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YAHOO BOYS FORMAT: How Romance Scams Work (All You Need To Know)

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YAHOO BOYS FORMAT: How Romance Scams Work (All You Need To Know)

I want to expose and cast some Yahoo Boys format today. Don’t feed these scammers.

How It Works:

You receive a message from a man whose photos show he’s a handsome, macho man: he’s in the military, on a ship, or in a gym.

Hello pretty,” he might say. “Am Williams Fred by name. How are you doing dear?” He says he messaged you because your pictures drew him to you and he’s looking for the right woman. His soulmate. A “long time” relationship. In reality, he messaged you because he wants you to fall for his con.

He’ll ask you questions about yourself: “Are you married?” and pretend he wants to get to know you. He might share that he is stationed on a “peacekeeping mission” in a far-off land for the military. He’s almost always a widower and usually claims to be a single father. The more sympathy he has from you, the more he can draw you in.

He asks you to switch to Kik or Google hangouts because he doesn’t like to talk on InstagramFacebook or those dating apps. He feigns interest, sharing deep thoughts about what he wants in a woman; how he has been lonely after he lost his wife. “Since I loss my wife I haven’t seen a beautiful woman like you.” You overlook the grammatical errors because he says such sweet things and his story is just so tragic.

He will shower you with love, sending images of flowers or quotes, stolen poems. He’ll show concern for your well-being, making sure you’re taking care of yourself. “Have you eaten today baby?” He’s hoping you will be so taken by his many compliments (“you are very beautiful and you got pretty eyeballs”) that you will overlook all the little inconsistencies.

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Through all the terms of endearment, you might miss that it’s not normal conversation to ask someone that you’ve just met “do you live alone?” Or say that they live in California “USA.” You might forget that US servicemen don’t have access to Internet, phones and computers while on base. Or that most people do not fall deeply in love, sight unseen, in a matter of hours.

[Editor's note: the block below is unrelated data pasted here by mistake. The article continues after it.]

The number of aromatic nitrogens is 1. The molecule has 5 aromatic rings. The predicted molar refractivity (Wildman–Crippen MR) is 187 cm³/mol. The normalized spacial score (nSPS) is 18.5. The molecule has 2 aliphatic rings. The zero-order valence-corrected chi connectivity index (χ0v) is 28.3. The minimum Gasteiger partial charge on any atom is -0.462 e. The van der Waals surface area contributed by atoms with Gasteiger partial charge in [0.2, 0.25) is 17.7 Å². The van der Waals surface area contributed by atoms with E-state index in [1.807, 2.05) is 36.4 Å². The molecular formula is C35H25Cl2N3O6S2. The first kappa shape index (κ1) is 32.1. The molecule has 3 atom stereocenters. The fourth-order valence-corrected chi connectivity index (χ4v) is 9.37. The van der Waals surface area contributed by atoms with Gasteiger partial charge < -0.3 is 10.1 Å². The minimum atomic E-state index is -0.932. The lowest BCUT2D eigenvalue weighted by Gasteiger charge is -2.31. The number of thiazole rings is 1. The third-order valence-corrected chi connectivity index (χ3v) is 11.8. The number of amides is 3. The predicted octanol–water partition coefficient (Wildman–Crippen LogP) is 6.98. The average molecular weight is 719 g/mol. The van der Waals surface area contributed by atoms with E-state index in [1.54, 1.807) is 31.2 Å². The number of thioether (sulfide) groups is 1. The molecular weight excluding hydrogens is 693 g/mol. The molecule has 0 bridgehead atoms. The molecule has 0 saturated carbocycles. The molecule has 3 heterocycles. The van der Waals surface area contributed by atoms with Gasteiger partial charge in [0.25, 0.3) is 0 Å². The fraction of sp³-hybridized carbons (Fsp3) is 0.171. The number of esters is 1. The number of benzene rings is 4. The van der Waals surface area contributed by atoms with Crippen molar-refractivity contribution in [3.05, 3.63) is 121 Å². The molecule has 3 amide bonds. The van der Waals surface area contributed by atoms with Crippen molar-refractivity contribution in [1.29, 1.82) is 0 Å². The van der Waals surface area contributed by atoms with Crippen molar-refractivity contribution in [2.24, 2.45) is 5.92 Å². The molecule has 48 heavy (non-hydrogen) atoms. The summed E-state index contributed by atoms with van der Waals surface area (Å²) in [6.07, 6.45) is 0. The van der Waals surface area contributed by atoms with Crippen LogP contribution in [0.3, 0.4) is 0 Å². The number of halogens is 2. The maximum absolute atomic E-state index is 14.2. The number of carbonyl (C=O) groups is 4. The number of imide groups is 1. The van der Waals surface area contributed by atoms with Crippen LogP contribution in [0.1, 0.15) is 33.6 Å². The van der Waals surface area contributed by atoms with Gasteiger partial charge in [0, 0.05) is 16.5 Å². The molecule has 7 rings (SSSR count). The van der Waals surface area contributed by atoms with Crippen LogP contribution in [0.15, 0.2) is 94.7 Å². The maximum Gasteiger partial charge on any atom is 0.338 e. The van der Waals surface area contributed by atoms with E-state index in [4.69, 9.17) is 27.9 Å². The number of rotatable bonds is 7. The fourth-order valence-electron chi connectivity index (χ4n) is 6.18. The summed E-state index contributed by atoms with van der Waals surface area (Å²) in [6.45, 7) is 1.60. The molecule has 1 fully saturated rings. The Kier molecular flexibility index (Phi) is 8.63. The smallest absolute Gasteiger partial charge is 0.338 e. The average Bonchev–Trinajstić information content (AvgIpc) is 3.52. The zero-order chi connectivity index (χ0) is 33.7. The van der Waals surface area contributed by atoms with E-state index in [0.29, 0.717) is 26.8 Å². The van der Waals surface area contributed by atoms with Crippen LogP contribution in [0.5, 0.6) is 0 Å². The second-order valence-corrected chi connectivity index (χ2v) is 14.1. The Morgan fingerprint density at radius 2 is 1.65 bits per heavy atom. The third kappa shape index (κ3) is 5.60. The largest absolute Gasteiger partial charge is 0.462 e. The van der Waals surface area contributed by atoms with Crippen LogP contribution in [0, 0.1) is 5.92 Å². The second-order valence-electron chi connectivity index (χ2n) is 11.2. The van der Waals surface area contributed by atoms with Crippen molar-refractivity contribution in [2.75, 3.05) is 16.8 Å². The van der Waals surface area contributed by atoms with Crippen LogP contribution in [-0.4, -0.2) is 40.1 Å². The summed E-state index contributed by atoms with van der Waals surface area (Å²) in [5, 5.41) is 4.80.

This scenario happens more often than you’d expect: The FBI’s Internet Crime Complaint Center received 15,000 romance scam complaints in 2016. Losses to romance scammers topped $230 million, but the FBI believes that number is much higher, estimating that about only 15% of the crimes are being reported.

Once the romance scammers, sometimes called Yahoo boys, believe they have you hooked, they see a fountain of cash coming from America. The scammer may start by asking for small amounts, such as money for a leave pass, a visa, travel, or equipment.

The asks get bigger when a “crisis” ensues. There’s a dire need for equipment, or payment on a hospital bill; maybe even a legal predicament. The victims fear if they don’t pay for the crisis, they won’t be able to meet their beloved. Visits are promised but there is always another “crisis” and reason for the victims to send money. This cycle continues until the victim loses everything or figures out the scam. When that happens, the scammer will either disappear or convince the victim to launder money for him.

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Payment Method

Scammers use different ways of taking payment, from having the victim send the money via Western Union or MoneyGram to purchasing gift cards and sending the information on them.

The Bait/Format

Yahoo boys will set up accounts on social media sites like Facebook or Instagram, and dating sites like OKCupidMatch and EHarmony.

They always say they are military, civil engineer, “sailor seaman,” or work on an offshore oil rig. Most of them will say they lost their wife in a terrible accident or some sort, like a car crash or childbirth.

They are just yearning to love again and are ready to open up their hearts to the right woman.They say they are single fathers and feign concern for their child, whom they never see.

The Bottom Line

If it seems too good to be true, it probably is. People don’t just fall in love within the first few hours or days of meeting each other online.

Military men don’t need you to send them money for phones, passes or anything else; they have access to their own bank accounts anywhere in the world and leave passes are not for sale. Anyone asking for money is very likely a scammer.

Hope you find this helpful.


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